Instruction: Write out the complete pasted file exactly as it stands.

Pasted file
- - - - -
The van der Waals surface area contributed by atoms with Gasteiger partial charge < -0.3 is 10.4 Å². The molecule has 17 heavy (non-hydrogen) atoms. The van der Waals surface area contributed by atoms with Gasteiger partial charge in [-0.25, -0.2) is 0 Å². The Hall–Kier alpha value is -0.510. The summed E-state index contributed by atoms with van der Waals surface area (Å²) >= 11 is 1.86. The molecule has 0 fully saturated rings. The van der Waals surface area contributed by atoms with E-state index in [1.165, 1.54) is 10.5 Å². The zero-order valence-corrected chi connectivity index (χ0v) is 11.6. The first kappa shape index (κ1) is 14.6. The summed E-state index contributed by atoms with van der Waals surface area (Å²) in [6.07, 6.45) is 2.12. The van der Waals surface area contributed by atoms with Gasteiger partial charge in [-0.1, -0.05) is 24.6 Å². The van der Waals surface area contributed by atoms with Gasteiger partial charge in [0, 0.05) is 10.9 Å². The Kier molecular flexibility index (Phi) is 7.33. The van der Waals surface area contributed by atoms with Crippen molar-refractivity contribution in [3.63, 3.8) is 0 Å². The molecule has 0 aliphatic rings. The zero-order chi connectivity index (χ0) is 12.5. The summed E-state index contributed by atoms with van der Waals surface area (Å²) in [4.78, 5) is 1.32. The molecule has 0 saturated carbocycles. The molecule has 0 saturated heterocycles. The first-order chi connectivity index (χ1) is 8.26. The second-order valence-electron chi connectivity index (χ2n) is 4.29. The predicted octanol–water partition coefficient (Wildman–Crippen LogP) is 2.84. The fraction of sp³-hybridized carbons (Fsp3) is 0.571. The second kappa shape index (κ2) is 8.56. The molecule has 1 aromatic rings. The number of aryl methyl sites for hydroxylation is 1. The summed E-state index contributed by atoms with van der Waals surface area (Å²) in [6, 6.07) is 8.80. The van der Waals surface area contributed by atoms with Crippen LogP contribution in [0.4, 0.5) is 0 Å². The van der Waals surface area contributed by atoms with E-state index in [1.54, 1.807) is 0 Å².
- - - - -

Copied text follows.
The van der Waals surface area contributed by atoms with Gasteiger partial charge < -0.3 is 10.4 Å². The molecule has 17 heavy (non-hydrogen) atoms. The van der Waals surface area contributed by atoms with Gasteiger partial charge in [-0.25, -0.2) is 0 Å². The Hall–Kier alpha value is -0.510. The summed E-state index contributed by atoms with van der Waals surface area (Å²) >= 11 is 1.86. The molecule has 0 fully saturated rings. The van der Waals surface area contributed by atoms with E-state index in [1.165, 1.54) is 10.5 Å². The zero-order valence-corrected chi connectivity index (χ0v) is 11.6. The first kappa shape index (κ1) is 14.6. The summed E-state index contributed by atoms with van der Waals surface area (Å²) in [6.07, 6.45) is 2.12. The van der Waals surface area contributed by atoms with Gasteiger partial charge in [-0.1, -0.05) is 24.6 Å². The van der Waals surface area contributed by atoms with Gasteiger partial charge in [0, 0.05) is 10.9 Å². The Kier molecular flexibility index (Phi) is 7.33. The van der Waals surface area contributed by atoms with Crippen molar-refractivity contribution in [3.63, 3.8) is 0 Å². The molecule has 0 aliphatic rings. The zero-order chi connectivity index (χ0) is 12.5. The summed E-state index contributed by atoms with van der Waals surface area (Å²) in [4.78, 5) is 1.32. The molecule has 0 saturated carbocycles. The molecule has 0 saturated heterocycles. The first-order chi connectivity index (χ1) is 8.26. The second-order valence-electron chi connectivity index (χ2n) is 4.29. The predicted octanol–water partition coefficient (Wildman–Crippen LogP) is 2.84. The fraction of sp³-hybridized carbons (Fsp3) is 0.571. The second kappa shape index (κ2) is 8.56. The molecule has 1 aromatic rings. The number of aryl methyl sites for hydroxylation is 1. The summed E-state index contributed by atoms with van der Waals surface area (Å²) in [6, 6.07) is 8.80. The van der Waals surface area contributed by atoms with Crippen LogP contribution in [0.4, 0.5) is 0 Å². The van der Waals surface area contributed by atoms with E-state index in [1.54, 1.807) is 0 Å².